Advice to new photographers: “In the digital age, with everyone proclaiming to be a landscape photographer, your greatest challenge will be making unique, original images. Get off the beaten path. Interpret the natural world in your own way. With skill, creativity and persistence you should be able to hike into any landscape, even the most seemingly mundane places, and come away with something spectacular. That’s because landscape photography isn’t about finding glamourous locations; it’s about finding the glamour in any location.”
Best part of Arizona winters: “In Arizona, the best part of winter is that it looks out of place. Snow in the desert is like a wedding veil on a nun. It shouldn’t be there. Yet it is there, and the soft white covering gives cacti, desert trees and rock formations an unorthodox sort of beauty that seduces even the sleepiest photographer into crawling out of bed extra early to capture the snow before the rising sun melts it all off the saguaros.”
Hometown: Raised in California; working years in Kansas City, Missouri.
Photography experience: A dedicated amateur who developed a serious interest in landscape photography as an extension of his wilderness backpacking experiences.
Photography niche: “Landscape. I am frequently awed by both the literal and abstract beauty created by nature’s shapes, textures, colors and tones. My hope is that my photography is able to share with others at least some of that awe.”
Advice to new photographers: “It’s actually advice attributed to famous wilderness photographer Galen Rowell: come early and stay late. Many amateur landscape photographers miss the best light because they arrived on location too late or left too early.”
Best part of Arizona winters: “The cool, crisp mornings and warm days of the North Valley. Being able to visit, but not having to shovel snow! Playing golf in February.”
A professional photographer you admire: “Guy Tal and Sean Bagshaw. Both are true artists with the camera and in the digital darkroom.”
Current: North Scottsdale
Photography experience: “Photography has been a major part of my life for the past 25 years. I enjoy photographing whatever catches my eye, be it landscape, flowers, people or anything that seems to appeal to me. I try to convey the essence of that moment when I release the shutter. I feel that this process has allowed me to both capture that moment in time, as well as communicate my creative observations to others.”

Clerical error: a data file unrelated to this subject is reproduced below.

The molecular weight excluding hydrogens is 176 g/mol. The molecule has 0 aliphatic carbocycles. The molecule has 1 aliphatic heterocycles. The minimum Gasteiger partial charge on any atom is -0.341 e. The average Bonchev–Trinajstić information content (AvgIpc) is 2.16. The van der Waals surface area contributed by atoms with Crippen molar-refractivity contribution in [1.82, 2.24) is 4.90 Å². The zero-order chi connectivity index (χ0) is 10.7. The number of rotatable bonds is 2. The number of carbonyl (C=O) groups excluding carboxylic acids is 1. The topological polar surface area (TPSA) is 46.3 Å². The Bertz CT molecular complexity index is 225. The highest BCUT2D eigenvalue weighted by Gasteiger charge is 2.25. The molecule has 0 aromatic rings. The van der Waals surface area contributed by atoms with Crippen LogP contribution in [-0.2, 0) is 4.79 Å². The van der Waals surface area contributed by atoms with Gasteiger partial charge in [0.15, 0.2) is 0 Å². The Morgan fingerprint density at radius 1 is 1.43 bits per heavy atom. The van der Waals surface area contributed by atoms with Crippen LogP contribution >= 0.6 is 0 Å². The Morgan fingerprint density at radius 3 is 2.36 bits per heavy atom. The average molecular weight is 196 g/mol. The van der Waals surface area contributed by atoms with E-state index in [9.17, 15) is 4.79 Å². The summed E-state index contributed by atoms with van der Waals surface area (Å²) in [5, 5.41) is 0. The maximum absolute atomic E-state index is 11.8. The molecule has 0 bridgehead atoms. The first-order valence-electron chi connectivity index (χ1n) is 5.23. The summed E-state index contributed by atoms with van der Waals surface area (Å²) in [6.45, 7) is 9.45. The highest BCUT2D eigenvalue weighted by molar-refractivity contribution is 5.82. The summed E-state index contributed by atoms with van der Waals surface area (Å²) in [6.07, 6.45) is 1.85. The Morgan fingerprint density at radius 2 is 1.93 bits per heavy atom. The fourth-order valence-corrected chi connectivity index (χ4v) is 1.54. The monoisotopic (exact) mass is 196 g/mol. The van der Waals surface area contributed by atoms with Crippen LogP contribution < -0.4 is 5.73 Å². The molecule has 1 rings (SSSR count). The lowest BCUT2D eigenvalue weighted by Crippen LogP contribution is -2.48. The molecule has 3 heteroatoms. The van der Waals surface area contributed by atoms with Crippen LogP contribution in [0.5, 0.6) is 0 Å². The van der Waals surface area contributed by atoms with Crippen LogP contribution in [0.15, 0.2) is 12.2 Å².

Photography niche: “I tend to focus my efforts in the beauty of Arizona’s landscapes, be it at sunset or anytime that can reflect its beauty. In addition, still life photos of various flowers native to Arizona are some of my very favorites.”
Advice to new photographers: “My advice to new photographers is first to really know and understand your camera and lens. Second, try to learn the basics of the different shooting priorities, such as aperture and speed modes. Third, do not be afraid to take a shot, no matter what the conditions may be.”
Best part of Arizona winters: “The best part is primarily reflected in my favorite series of photos of Sedona. This place is truly unique and attracts millions of visitors annually. We are fortunate enough to live only a couple hours away by car. It is very unique; every sunrise and sunset. However, it is a wonderland place when it snows. Whenever that happens, I try to get up there as soon as I can. Each visit is different.”
A professional photographer you admire: “I admire a photographer named Dave Morrow. He specializes in night sky photography and is a master of it.”